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Being mindful of savers' interests - Outside View by S.S. TARAPORE
Being mindful of savers' interests

The Mid-Quarter Monetary Policy Review of December 18, 2013 by the Reserve Bank of India (RBI) was like the proverbial last straw on the back of savers. First year economics would explain that if a country wants to grow, it has to invest and to be able to invest, a country has to save. To ensure adequate savings, it is necessary to adequately reward savers. This basic axiom has been violated in India in recent years and there has been a virtual disenfranchisement of household sector savers in financial assets.

Dec 2013 monetary policy review

Markets and media had reconciled to an increase on December 18, 2013, in the repo rate (i.e. the policy rate at which the RBI provides accommodation to banks). The inflation rate, both, the Wholesale Price Index (WPI) and the Consumer Price Index (CPI), reflected intolerable red hot inflation. Even if some sectors like vegetables were to show some receding of prices from stratospheric levels, it would be of minimal comfort to the common person. The concern that fragile growth could be aborted by tight monetary policy is really not relevant, as a revival of growth requires a lot more than a mere moderation of interest rates. What is of concern is that inflation has become generalized, which warrants strong monetary-fiscal action. Given the political economy constraints on fiscal action, a strong monetary policy is unavoidable.

The prolonged inflation in the recent period has been unprecedented in the last four decades. The experience has been that when inflation touches double digit levels, all resistance to a tight monetary policy disappears and the RBI can, so to say, go to town with strong monetary policy measures. The fear at the present time is that the authorities are taking risks with a new normal (i.e. higher) tolerance level for inflation and perhaps the political economy judgement is that monetary tightening would create more problems for the government in the immediate pre-election period. The historical experience is that in India, a tight monetary policy has been resorted to precisely when there are political economy constraints on other wings of economic policy.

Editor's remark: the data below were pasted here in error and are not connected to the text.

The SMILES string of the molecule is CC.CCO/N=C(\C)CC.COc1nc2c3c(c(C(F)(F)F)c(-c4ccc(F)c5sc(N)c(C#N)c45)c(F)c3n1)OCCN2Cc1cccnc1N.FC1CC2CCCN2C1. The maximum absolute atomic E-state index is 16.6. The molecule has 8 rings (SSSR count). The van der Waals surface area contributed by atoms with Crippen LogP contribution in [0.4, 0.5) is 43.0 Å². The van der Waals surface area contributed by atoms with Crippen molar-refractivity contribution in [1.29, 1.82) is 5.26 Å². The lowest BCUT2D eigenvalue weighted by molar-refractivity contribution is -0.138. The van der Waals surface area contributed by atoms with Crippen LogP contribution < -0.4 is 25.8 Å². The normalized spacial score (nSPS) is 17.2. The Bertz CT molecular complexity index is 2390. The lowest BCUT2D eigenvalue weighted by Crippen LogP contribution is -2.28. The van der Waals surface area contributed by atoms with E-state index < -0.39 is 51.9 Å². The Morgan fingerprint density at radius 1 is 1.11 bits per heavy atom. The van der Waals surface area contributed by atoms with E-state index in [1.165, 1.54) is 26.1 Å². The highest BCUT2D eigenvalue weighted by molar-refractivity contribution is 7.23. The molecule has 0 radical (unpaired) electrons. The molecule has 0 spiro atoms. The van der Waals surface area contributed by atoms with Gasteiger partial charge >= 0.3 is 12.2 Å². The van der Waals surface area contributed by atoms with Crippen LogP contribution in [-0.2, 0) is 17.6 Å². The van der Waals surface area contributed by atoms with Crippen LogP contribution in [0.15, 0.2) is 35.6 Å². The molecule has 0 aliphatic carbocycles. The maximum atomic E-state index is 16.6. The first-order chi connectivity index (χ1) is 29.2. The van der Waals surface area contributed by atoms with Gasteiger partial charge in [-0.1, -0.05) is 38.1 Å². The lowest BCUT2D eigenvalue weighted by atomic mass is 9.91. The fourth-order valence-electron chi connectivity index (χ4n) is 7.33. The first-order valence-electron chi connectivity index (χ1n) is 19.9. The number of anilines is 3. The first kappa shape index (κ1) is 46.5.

The need of the hour quite clearly is for sharp monetary tightening. The harsh realities are that the government has used its strong, overbearing suasion to dissuade the RBI from monetary tightening. Even so, the holding back of strong monetary policy action by the RBI is a serious error of judgement, which the present government will rue in the next few months. Generalised inflation is a monetary phenomenon and has to be tackled by a strong monetary policy, even though it may be a blunt instrument. Not dousing the inflationary fire could risk a major conflagration.

Governor Rajan's powerful response

In recent days, Governor Rajan has used all his renowned analytical and communication skills to justify the 'wait and watch' policy. Hats off to Governor Rajan for ticking off the monetary hawks. Governor Rajan's post-policy media interviews are so effective that even the few critics of the policy would be convinced of his stand.

Imperative need to curb inflation

As Professor Gita Gopinath puts it (CNBC Interview December 21, 2013), if you want to kill inflation, it can be done through monetary policy. If interest rates are raised high enough, you will bring down inflation. She stresses that no country has been able to bring down inflation without some pain. The problem in India is that action is invariably delayed and remedial action becomes more unpalatable.